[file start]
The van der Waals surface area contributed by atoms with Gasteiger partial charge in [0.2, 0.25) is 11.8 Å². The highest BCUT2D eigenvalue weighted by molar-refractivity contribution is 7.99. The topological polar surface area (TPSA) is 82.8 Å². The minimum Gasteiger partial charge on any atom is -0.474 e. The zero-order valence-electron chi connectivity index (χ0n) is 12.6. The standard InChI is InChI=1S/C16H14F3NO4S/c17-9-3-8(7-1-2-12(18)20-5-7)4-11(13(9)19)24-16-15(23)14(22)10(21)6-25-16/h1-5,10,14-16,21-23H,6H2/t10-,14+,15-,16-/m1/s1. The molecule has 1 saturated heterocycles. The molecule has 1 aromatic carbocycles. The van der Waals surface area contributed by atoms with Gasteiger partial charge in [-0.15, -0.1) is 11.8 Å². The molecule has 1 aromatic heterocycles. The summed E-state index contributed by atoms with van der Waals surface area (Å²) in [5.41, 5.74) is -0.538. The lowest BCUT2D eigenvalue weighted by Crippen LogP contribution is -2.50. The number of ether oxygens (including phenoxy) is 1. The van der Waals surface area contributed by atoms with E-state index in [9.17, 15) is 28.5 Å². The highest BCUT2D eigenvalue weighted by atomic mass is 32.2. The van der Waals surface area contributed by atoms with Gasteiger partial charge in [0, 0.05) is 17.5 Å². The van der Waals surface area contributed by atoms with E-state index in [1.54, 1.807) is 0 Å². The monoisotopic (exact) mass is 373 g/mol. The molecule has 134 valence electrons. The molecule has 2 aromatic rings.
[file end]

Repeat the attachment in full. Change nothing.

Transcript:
The van der Waals surface area contributed by atoms with Gasteiger partial charge in [0.2, 0.25) is 11.8 Å². The highest BCUT2D eigenvalue weighted by molar-refractivity contribution is 7.99. The topological polar surface area (TPSA) is 82.8 Å². The minimum Gasteiger partial charge on any atom is -0.474 e. The zero-order valence-electron chi connectivity index (χ0n) is 12.6. The standard InChI is InChI=1S/C16H14F3NO4S/c17-9-3-8(7-1-2-12(18)20-5-7)4-11(13(9)19)24-16-15(23)14(22)10(21)6-25-16/h1-5,10,14-16,21-23H,6H2/t10-,14+,15-,16-/m1/s1. The molecule has 1 saturated heterocycles. The molecule has 1 aromatic carbocycles. The van der Waals surface area contributed by atoms with Gasteiger partial charge in [-0.15, -0.1) is 11.8 Å². The molecule has 1 aromatic heterocycles. The summed E-state index contributed by atoms with van der Waals surface area (Å²) in [5.41, 5.74) is -0.538. The lowest BCUT2D eigenvalue weighted by Crippen LogP contribution is -2.50. The number of ether oxygens (including phenoxy) is 1. The van der Waals surface area contributed by atoms with E-state index in [9.17, 15) is 28.5 Å². The highest BCUT2D eigenvalue weighted by atomic mass is 32.2. The van der Waals surface area contributed by atoms with Gasteiger partial charge in [0, 0.05) is 17.5 Å². The van der Waals surface area contributed by atoms with E-state index in [1.54, 1.807) is 0 Å². The monoisotopic (exact) mass is 373 g/mol. The molecule has 134 valence electrons. The molecule has 2 aromatic rings.